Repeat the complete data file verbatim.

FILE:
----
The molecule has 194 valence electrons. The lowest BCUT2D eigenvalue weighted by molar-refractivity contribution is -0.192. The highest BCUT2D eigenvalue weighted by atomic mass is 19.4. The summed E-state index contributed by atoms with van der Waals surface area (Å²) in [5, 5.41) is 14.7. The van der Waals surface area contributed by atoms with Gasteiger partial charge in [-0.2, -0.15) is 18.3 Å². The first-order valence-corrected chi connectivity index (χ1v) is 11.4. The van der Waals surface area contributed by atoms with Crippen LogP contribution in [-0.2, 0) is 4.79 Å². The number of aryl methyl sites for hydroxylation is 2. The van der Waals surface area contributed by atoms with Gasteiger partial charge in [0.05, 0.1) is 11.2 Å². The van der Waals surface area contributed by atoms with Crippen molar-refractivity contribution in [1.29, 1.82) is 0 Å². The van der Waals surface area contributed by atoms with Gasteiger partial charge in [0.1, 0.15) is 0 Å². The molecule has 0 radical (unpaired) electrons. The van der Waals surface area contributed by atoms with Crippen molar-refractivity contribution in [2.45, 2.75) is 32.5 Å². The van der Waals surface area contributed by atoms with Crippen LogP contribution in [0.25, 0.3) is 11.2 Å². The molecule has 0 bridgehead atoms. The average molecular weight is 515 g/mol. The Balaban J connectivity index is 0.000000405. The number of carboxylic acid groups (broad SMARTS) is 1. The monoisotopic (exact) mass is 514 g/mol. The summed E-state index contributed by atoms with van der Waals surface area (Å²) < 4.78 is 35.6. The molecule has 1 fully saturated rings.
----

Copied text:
The molecule has 194 valence electrons. The lowest BCUT2D eigenvalue weighted by molar-refractivity contribution is -0.192. The highest BCUT2D eigenvalue weighted by atomic mass is 19.4. The summed E-state index contributed by atoms with van der Waals surface area (Å²) in [5, 5.41) is 14.7. The van der Waals surface area contributed by atoms with Gasteiger partial charge in [-0.2, -0.15) is 18.3 Å². The first-order valence-corrected chi connectivity index (χ1v) is 11.4. The van der Waals surface area contributed by atoms with Crippen LogP contribution in [-0.2, 0) is 4.79 Å². The number of aryl methyl sites for hydroxylation is 2. The van der Waals surface area contributed by atoms with Gasteiger partial charge in [0.05, 0.1) is 11.2 Å². The van der Waals surface area contributed by atoms with Crippen molar-refractivity contribution in [1.29, 1.82) is 0 Å². The van der Waals surface area contributed by atoms with Gasteiger partial charge in [0.1, 0.15) is 0 Å². The molecule has 0 radical (unpaired) electrons. The van der Waals surface area contributed by atoms with Crippen molar-refractivity contribution in [2.45, 2.75) is 32.5 Å². The van der Waals surface area contributed by atoms with Crippen LogP contribution in [0.25, 0.3) is 11.2 Å². The molecule has 0 bridgehead atoms. The average molecular weight is 515 g/mol. The Balaban J connectivity index is 0.000000405. The number of carboxylic acid groups (broad SMARTS) is 1. The monoisotopic (exact) mass is 514 g/mol. The summed E-state index contributed by atoms with van der Waals surface area (Å²) < 4.78 is 35.6. The molecule has 1 fully saturated rings.